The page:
It's been exciting seeing the patterns and mock-ups posted on the sew along flickr group page. If you haven't already joined, please do! I've found the fitting advice I've received from readers such a help, the flickr page provides the same opportunity for all sew along participants. Don't worry if you're running behind the schedule, it's not too late to share you work no matter what stage your corset is!
Fitting time! It helps to have a friend help with fitting the corset mock-up, especially since this is a long one. But if you're working alone a mirror can serve as your second pair of eyes, and you'll have to bend and pin as best you can. You will also need a seam ripper, pins, and tailor's chalk or a soft pencil. Before putting the mock-up on it's a good idea to mark the waistline. At the center back edge of both patterns there are two notch marks, the waist line is the top one.
Sew the alterations in using a long stitch length. Try on the mock-up again with the seam allowances to the inside now. I know, I know, on/off, on/off, it's gets tiresome. But wait until you see the fit without seam allowances in the way.
In fact, there should be a notch on all the pieces at the waist so simply connect them.
If you don't have a second set of hands to do the lacing getting into the mock-up may be a bit awkward, but with a long lace it's doable. Wrap the corset around you with the center back opening in front, seam allowances to the outside, and start lacing from the bottom up. Make sure you don't forget to leave loops, or bunny ears, when you reach the waist. Keep the laces loose and twist the corset so the laces are in the back. Make certain the waistline you just marked on the fabric does sit at your waist. Once the corset is properly situated pull the laces just tight enough so the waist sits is snug. Not tight! Just firmly against your body. Now take a look in the mirror. It's hard to get past those giant seam allowances, but you should be able to see a hint of the corset's shape.
Don't be concerned if there is a large gap between the center back panels. Mine was 5 inches. The final corset will be sewn of stronger fabric with reinforced seams and can be handled with more force, but this lighter fabric with it's easy to separate seams will stretch and tear if you lace it tightly. Look at the gap in the lacing. If they are way closer at the top and wider at the bottom, like a capital A, then you need to remover fabric near the top and add fabric at the hips. If the lacing makes a capital V then do the opposite, add fabric near the top and remove at the hip. If they are more or less parallel, hooray, do nothing.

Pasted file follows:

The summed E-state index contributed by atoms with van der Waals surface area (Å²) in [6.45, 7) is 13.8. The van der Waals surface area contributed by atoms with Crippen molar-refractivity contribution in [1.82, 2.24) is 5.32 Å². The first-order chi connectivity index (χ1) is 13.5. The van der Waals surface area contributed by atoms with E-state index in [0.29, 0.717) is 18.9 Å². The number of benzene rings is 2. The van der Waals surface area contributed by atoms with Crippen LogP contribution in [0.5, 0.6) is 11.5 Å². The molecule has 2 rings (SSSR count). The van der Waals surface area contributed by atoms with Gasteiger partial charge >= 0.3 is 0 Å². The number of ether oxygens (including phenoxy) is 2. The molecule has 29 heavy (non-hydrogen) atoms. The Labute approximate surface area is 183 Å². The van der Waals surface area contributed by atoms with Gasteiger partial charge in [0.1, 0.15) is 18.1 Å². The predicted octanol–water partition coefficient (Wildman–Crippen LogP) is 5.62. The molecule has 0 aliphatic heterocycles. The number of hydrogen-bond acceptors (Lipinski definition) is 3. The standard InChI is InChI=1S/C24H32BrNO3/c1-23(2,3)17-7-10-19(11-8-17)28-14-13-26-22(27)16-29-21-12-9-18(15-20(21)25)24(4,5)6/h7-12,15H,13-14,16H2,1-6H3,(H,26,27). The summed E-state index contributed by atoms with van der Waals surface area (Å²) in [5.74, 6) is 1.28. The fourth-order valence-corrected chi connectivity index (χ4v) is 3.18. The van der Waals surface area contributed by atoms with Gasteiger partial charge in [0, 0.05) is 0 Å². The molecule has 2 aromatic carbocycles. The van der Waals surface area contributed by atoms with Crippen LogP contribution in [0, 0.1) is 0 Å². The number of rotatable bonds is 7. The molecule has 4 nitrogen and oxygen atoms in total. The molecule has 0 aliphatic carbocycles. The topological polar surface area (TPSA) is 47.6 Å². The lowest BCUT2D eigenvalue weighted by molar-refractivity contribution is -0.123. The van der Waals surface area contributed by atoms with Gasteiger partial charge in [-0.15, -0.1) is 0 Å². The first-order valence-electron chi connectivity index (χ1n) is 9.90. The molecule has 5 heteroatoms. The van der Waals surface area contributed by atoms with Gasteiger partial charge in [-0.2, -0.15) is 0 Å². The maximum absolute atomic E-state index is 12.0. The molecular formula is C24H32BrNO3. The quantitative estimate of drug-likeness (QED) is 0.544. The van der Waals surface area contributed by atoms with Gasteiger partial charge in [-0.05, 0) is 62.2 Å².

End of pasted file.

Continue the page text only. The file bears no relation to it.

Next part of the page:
To add fabric, carefully open the seam with a seam ripper and pin the new seam line adding additional fabric from the seam allowance. To remove fabric pinch the excess and pin. Once you have the alterations pinned evaluate the changes. Does the corset feel like it's going to burst at the seams? Too tight. Baggyness? Too loose. Look at the center front split below the bust, it should lie smoothly, not pull. If it is being tugged apart then the hips are too tight. You should be able to walk comfortably the corset. Don't over fit the corset. If you make the mock-up skin tight now when you lace the finished corset it will cut in at the top and bottom edges and may feel uncomfortable later. No baggyness and no pulling are what we're after, we'll sort out the top and bottom edges once we have the seams fit.
When you are satisfied with the fit take the mock-up off and mark the adjustments you've made with chalk, or pencil. Adding fabric will look like this.
Removing fabric will look like this.
Now look at how the top and bottom edges work. If the top edge is crushed under the bustline then draw a new top edge with chalk or pencil. How is the length? Sit down on a firm chair. If it is not possible to sit without pressing the bones to the curve your body then they are too long. Make a mark about two or three fingers from the seat of the chair on your lacing, this is where the boning must end. Here it marked on my mock-up.
The length of the corset will still be longer than this, but it's important that the bones don't constantly butt up against chair seats. How does the length work otherwise? If you want to change the shape of the bottom edge draw it in. If you look closely you can see I drew in a more extreme curve to the center front on one side. I may decide make that curve, or take an entire inch off the length at the bottom later, but I'm going to leave it for now and once the real corset is sewn I'll do a quick try on and do any hem fine tuning then.
That's it for today. This is a lot of information for first time corset makers, but you have plenty of time this week to do everything. I had scheduled a second fitting for this Friday, but that is really only if needed. My guess is most of us will be able to fit our corsets well enough with this first fitting. We'll mark the alterations and transfer them to the patterns on Wednesday!